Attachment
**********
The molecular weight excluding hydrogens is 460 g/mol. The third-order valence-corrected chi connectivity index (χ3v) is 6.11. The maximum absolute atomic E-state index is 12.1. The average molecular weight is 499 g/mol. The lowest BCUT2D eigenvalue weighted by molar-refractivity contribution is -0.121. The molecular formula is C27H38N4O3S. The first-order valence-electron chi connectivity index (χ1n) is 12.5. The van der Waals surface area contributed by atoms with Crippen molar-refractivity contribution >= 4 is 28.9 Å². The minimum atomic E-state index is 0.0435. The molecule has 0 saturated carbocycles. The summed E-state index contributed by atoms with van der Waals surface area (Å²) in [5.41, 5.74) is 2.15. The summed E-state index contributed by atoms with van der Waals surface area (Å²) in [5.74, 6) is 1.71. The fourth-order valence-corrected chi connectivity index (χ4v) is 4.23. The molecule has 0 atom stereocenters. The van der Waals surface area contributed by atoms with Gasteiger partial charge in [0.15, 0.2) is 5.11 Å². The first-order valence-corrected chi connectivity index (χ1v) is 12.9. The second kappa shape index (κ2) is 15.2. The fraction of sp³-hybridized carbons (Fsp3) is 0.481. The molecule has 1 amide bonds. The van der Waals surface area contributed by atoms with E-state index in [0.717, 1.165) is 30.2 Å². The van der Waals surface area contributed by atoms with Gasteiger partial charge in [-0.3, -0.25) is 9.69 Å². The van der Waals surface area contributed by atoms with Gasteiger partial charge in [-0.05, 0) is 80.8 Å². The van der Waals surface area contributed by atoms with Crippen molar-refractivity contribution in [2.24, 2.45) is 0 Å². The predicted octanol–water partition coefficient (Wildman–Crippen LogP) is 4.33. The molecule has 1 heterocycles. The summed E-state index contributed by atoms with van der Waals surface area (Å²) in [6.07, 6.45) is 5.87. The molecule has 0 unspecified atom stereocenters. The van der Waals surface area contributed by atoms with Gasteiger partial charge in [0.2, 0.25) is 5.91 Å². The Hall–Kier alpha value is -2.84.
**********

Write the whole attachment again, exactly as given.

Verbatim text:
The molecular weight excluding hydrogens is 460 g/mol. The third-order valence-corrected chi connectivity index (χ3v) is 6.11. The maximum absolute atomic E-state index is 12.1. The average molecular weight is 499 g/mol. The lowest BCUT2D eigenvalue weighted by molar-refractivity contribution is -0.121. The molecular formula is C27H38N4O3S. The first-order valence-electron chi connectivity index (χ1n) is 12.5. The van der Waals surface area contributed by atoms with Crippen molar-refractivity contribution >= 4 is 28.9 Å². The minimum atomic E-state index is 0.0435. The molecule has 0 saturated carbocycles. The summed E-state index contributed by atoms with van der Waals surface area (Å²) in [5.41, 5.74) is 2.15. The summed E-state index contributed by atoms with van der Waals surface area (Å²) in [5.74, 6) is 1.71. The fourth-order valence-corrected chi connectivity index (χ4v) is 4.23. The molecule has 0 atom stereocenters. The van der Waals surface area contributed by atoms with Gasteiger partial charge in [0.15, 0.2) is 5.11 Å². The first-order valence-corrected chi connectivity index (χ1v) is 12.9. The second kappa shape index (κ2) is 15.2. The fraction of sp³-hybridized carbons (Fsp3) is 0.481. The molecule has 1 amide bonds. The van der Waals surface area contributed by atoms with E-state index in [0.717, 1.165) is 30.2 Å². The van der Waals surface area contributed by atoms with Gasteiger partial charge in [-0.3, -0.25) is 9.69 Å². The van der Waals surface area contributed by atoms with Gasteiger partial charge in [-0.05, 0) is 80.8 Å². The van der Waals surface area contributed by atoms with Crippen molar-refractivity contribution in [2.24, 2.45) is 0 Å². The predicted octanol–water partition coefficient (Wildman–Crippen LogP) is 4.33. The molecule has 1 heterocycles. The summed E-state index contributed by atoms with van der Waals surface area (Å²) in [6.07, 6.45) is 5.87. The molecule has 0 unspecified atom stereocenters. The van der Waals surface area contributed by atoms with Gasteiger partial charge in [0.2, 0.25) is 5.91 Å². The Hall–Kier alpha value is -2.84.